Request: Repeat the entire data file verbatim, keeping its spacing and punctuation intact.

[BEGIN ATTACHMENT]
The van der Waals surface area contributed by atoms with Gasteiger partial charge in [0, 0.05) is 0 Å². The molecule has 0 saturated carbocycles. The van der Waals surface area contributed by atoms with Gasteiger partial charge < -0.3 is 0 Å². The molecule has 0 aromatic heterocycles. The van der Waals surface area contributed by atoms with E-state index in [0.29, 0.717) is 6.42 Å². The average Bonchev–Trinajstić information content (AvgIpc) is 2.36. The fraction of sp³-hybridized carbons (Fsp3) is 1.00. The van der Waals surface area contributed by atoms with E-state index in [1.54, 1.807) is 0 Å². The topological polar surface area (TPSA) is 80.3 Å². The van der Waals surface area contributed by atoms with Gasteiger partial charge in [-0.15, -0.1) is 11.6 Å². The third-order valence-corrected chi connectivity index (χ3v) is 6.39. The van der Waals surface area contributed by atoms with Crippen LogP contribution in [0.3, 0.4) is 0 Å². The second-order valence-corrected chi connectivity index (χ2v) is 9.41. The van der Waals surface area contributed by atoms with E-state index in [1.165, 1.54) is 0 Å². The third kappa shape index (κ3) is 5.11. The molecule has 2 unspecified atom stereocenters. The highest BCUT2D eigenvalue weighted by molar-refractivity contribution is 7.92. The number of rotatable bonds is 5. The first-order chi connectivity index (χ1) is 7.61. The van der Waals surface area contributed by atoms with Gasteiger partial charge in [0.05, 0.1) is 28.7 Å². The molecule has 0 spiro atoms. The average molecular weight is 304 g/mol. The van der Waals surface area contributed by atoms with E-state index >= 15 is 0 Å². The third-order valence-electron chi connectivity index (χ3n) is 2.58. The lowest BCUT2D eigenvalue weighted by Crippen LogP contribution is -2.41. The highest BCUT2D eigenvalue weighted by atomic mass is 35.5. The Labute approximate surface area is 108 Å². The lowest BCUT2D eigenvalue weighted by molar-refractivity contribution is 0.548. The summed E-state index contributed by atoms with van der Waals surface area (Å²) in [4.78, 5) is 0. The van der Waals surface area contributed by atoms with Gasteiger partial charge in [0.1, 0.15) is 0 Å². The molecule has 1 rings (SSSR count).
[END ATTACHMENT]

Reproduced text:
The van der Waals surface area contributed by atoms with Gasteiger partial charge in [0, 0.05) is 0 Å². The molecule has 0 saturated carbocycles. The van der Waals surface area contributed by atoms with Gasteiger partial charge < -0.3 is 0 Å². The molecule has 0 aromatic heterocycles. The van der Waals surface area contributed by atoms with E-state index in [0.29, 0.717) is 6.42 Å². The average Bonchev–Trinajstić information content (AvgIpc) is 2.36. The fraction of sp³-hybridized carbons (Fsp3) is 1.00. The van der Waals surface area contributed by atoms with E-state index in [1.54, 1.807) is 0 Å². The topological polar surface area (TPSA) is 80.3 Å². The van der Waals surface area contributed by atoms with Gasteiger partial charge in [-0.15, -0.1) is 11.6 Å². The third-order valence-corrected chi connectivity index (χ3v) is 6.39. The van der Waals surface area contributed by atoms with Crippen LogP contribution in [0.3, 0.4) is 0 Å². The second-order valence-corrected chi connectivity index (χ2v) is 9.41. The van der Waals surface area contributed by atoms with E-state index in [1.165, 1.54) is 0 Å². The third kappa shape index (κ3) is 5.11. The molecule has 2 unspecified atom stereocenters. The highest BCUT2D eigenvalue weighted by molar-refractivity contribution is 7.92. The number of rotatable bonds is 5. The first-order chi connectivity index (χ1) is 7.61. The van der Waals surface area contributed by atoms with Gasteiger partial charge in [0.05, 0.1) is 28.7 Å². The molecule has 0 spiro atoms. The average molecular weight is 304 g/mol. The van der Waals surface area contributed by atoms with E-state index >= 15 is 0 Å². The third-order valence-electron chi connectivity index (χ3n) is 2.58. The lowest BCUT2D eigenvalue weighted by Crippen LogP contribution is -2.41. The highest BCUT2D eigenvalue weighted by atomic mass is 35.5. The Labute approximate surface area is 108 Å². The lowest BCUT2D eigenvalue weighted by molar-refractivity contribution is 0.548. The summed E-state index contributed by atoms with van der Waals surface area (Å²) in [4.78, 5) is 0. The van der Waals surface area contributed by atoms with Gasteiger partial charge in [0.1, 0.15) is 0 Å². The molecule has 1 rings (SSSR count).